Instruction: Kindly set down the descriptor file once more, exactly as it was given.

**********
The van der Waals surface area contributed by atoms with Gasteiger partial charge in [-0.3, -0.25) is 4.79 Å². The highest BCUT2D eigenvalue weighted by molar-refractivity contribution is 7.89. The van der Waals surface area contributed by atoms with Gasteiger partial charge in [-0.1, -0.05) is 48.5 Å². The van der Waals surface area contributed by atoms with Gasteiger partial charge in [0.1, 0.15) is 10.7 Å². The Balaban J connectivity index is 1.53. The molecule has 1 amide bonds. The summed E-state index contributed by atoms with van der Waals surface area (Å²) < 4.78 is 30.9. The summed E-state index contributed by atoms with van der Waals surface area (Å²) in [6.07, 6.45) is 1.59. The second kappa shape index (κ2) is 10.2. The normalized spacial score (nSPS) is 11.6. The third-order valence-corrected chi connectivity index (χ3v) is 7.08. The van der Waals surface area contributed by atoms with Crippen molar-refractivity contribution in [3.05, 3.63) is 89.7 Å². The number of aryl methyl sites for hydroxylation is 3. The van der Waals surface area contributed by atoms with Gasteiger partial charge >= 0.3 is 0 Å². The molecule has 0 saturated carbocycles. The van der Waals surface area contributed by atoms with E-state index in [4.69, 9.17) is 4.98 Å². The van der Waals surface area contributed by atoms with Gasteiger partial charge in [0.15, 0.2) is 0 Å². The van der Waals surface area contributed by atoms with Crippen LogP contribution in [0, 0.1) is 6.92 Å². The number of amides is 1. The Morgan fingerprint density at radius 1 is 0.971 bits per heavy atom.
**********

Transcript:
The van der Waals surface area contributed by atoms with Gasteiger partial charge in [-0.3, -0.25) is 4.79 Å². The highest BCUT2D eigenvalue weighted by molar-refractivity contribution is 7.89. The van der Waals surface area contributed by atoms with Gasteiger partial charge in [-0.1, -0.05) is 48.5 Å². The van der Waals surface area contributed by atoms with Gasteiger partial charge in [0.1, 0.15) is 10.7 Å². The Balaban J connectivity index is 1.53. The molecule has 1 amide bonds. The summed E-state index contributed by atoms with van der Waals surface area (Å²) < 4.78 is 30.9. The summed E-state index contributed by atoms with van der Waals surface area (Å²) in [6.07, 6.45) is 1.59. The second kappa shape index (κ2) is 10.2. The normalized spacial score (nSPS) is 11.6. The third-order valence-corrected chi connectivity index (χ3v) is 7.08. The van der Waals surface area contributed by atoms with Crippen molar-refractivity contribution in [3.05, 3.63) is 89.7 Å². The number of aryl methyl sites for hydroxylation is 3. The van der Waals surface area contributed by atoms with Gasteiger partial charge >= 0.3 is 0 Å². The molecule has 0 saturated carbocycles. The van der Waals surface area contributed by atoms with E-state index in [4.69, 9.17) is 4.98 Å². The van der Waals surface area contributed by atoms with Gasteiger partial charge in [0.15, 0.2) is 0 Å². The van der Waals surface area contributed by atoms with Crippen LogP contribution in [0, 0.1) is 6.92 Å². The number of amides is 1. The Morgan fingerprint density at radius 1 is 0.971 bits per heavy atom.